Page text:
Ross Poldark faces the darkest hour of his life. Accused of wrecking two ships, he is to stand trial at the Bodmin Assizes.
Despite their stormy married life, Demelza has tried to rally support for her husband. But there are enemies in plenty who would be happy to see Ross convicted, not least George Warleggan, the powerful banker, whose personal rivalry with Ross grows ever more intense.
'From the incomparable Winston Graham . . . who has everything that anyone else has, then a whole lot more' Guardian
The third Poldark novel
Winston Mawdsley Graham OBE was an English novelist, best known for the series of historical novels about the Poldarks. Graham was born in Manchester in 1908, but moved to Perranporth, Cornwall when he was seventeen. His first novel, The House with the Stained Glass Windows was published in 1933. His first 'Poldark' novel, Ross Poldark, was published in 1945, and was followed by eleven further titles, the last of which, Bella Poldark, came out in 2002. The novels were set in Cornwall, especially in and around Perranporth, where Graham spent much of his life, and were made into a BBC television series in the 1970s. It was so successful that vicars moved or cancelled church services rather than try to hold them when Poldark was showing. The BBC started broadcasting another successful Poldark series in 2015, starring Aidan Turner and Eleanor Tomlinson.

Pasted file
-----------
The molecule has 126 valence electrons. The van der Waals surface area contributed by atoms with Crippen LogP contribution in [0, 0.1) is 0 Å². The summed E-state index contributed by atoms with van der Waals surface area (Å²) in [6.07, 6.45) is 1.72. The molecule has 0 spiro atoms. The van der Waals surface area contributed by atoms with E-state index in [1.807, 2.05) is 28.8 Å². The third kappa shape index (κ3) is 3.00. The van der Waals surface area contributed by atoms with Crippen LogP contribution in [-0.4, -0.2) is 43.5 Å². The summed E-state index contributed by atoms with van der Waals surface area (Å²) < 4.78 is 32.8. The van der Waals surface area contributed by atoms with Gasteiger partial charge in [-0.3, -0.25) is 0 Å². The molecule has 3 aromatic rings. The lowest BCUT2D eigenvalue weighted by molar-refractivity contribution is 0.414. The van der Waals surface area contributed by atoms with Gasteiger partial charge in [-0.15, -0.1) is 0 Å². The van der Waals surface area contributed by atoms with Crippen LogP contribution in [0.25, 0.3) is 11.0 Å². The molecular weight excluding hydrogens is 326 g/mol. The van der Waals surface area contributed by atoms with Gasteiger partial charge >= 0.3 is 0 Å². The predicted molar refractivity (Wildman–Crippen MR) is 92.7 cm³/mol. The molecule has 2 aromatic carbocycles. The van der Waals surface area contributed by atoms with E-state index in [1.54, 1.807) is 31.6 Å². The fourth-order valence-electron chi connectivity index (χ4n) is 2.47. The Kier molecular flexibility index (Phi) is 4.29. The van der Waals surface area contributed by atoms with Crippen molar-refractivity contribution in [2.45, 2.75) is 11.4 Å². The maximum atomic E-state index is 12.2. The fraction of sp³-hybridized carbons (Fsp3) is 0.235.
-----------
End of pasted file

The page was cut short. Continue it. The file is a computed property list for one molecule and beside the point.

Aside from the Poldark series, Graham's most successful work was Marnie, a thriller which was filmed by Alfred Hitchcock in 1964. Hitchcock had originally hoped that Grace Kelly would return to films to play the lead and she had agreed in principle, but the plan failed when the principality of Monaco realised that the heroine was a thief and sexually repressed. The leads were eventually taken by Tippi Hedren and Sean Connery. Five of Graham's other books were filmed, including The Walking Stick, Night Without Stars and Take My Life. Graham wrote a history of the Spanish Armadas and an historical novel, The Grove of Eagles, based in that period. He was also an accomplished writer of suspense novels. His autobiography, Memoirs of a Private Man, was published by Macmillan. He had completed work on it just weeks before he died in July 2003. Graham was a Fellow of the Royal Society of Literature, and in 1983 was honoured with the OBE.